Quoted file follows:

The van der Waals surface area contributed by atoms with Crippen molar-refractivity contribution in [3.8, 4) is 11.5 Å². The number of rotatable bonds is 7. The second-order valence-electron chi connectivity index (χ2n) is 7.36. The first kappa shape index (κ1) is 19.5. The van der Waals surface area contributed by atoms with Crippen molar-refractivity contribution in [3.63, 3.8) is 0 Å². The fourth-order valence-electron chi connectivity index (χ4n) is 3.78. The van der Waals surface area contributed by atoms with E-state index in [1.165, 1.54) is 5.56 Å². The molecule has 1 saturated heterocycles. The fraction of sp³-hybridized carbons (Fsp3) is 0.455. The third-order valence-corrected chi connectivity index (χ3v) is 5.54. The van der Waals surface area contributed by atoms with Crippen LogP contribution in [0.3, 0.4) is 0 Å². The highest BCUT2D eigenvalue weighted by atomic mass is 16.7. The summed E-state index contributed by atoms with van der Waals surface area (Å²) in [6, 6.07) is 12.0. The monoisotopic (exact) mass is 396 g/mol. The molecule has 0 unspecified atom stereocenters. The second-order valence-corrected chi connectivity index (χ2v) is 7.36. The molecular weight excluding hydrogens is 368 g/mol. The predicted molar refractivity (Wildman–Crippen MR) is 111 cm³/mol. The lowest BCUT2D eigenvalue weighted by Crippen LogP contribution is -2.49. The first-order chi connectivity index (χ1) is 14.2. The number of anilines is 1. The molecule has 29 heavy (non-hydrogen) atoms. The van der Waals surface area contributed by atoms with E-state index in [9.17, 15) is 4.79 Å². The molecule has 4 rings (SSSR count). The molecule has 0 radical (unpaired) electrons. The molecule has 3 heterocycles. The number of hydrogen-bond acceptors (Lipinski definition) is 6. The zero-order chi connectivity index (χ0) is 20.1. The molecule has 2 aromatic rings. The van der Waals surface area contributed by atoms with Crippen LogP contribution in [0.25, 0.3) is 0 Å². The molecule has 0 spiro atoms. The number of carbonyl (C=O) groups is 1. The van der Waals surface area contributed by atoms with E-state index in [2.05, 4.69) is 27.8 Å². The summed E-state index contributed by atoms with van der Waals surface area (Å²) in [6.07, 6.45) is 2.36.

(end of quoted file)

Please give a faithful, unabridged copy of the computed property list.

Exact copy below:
The van der Waals surface area contributed by atoms with Crippen molar-refractivity contribution in [3.8, 4) is 11.5 Å². The number of rotatable bonds is 7. The second-order valence-electron chi connectivity index (χ2n) is 7.36. The first kappa shape index (κ1) is 19.5. The van der Waals surface area contributed by atoms with Crippen molar-refractivity contribution in [3.63, 3.8) is 0 Å². The fourth-order valence-electron chi connectivity index (χ4n) is 3.78. The van der Waals surface area contributed by atoms with E-state index in [1.165, 1.54) is 5.56 Å². The molecule has 1 saturated heterocycles. The fraction of sp³-hybridized carbons (Fsp3) is 0.455. The third-order valence-corrected chi connectivity index (χ3v) is 5.54. The van der Waals surface area contributed by atoms with Crippen LogP contribution in [0.3, 0.4) is 0 Å². The highest BCUT2D eigenvalue weighted by atomic mass is 16.7. The summed E-state index contributed by atoms with van der Waals surface area (Å²) in [6, 6.07) is 12.0. The monoisotopic (exact) mass is 396 g/mol. The molecule has 0 unspecified atom stereocenters. The second-order valence-corrected chi connectivity index (χ2v) is 7.36. The molecular weight excluding hydrogens is 368 g/mol. The predicted molar refractivity (Wildman–Crippen MR) is 111 cm³/mol. The lowest BCUT2D eigenvalue weighted by Crippen LogP contribution is -2.49. The first-order chi connectivity index (χ1) is 14.2. The number of anilines is 1. The molecule has 29 heavy (non-hydrogen) atoms. The van der Waals surface area contributed by atoms with E-state index in [9.17, 15) is 4.79 Å². The molecule has 4 rings (SSSR count). The molecule has 0 radical (unpaired) electrons. The molecule has 3 heterocycles. The number of hydrogen-bond acceptors (Lipinski definition) is 6. The zero-order chi connectivity index (χ0) is 20.1. The molecule has 2 aromatic rings. The van der Waals surface area contributed by atoms with Crippen LogP contribution in [0.25, 0.3) is 0 Å². The molecule has 0 spiro atoms. The number of carbonyl (C=O) groups is 1. The van der Waals surface area contributed by atoms with E-state index in [2.05, 4.69) is 27.8 Å². The summed E-state index contributed by atoms with van der Waals surface area (Å²) in [6.07, 6.45) is 2.36.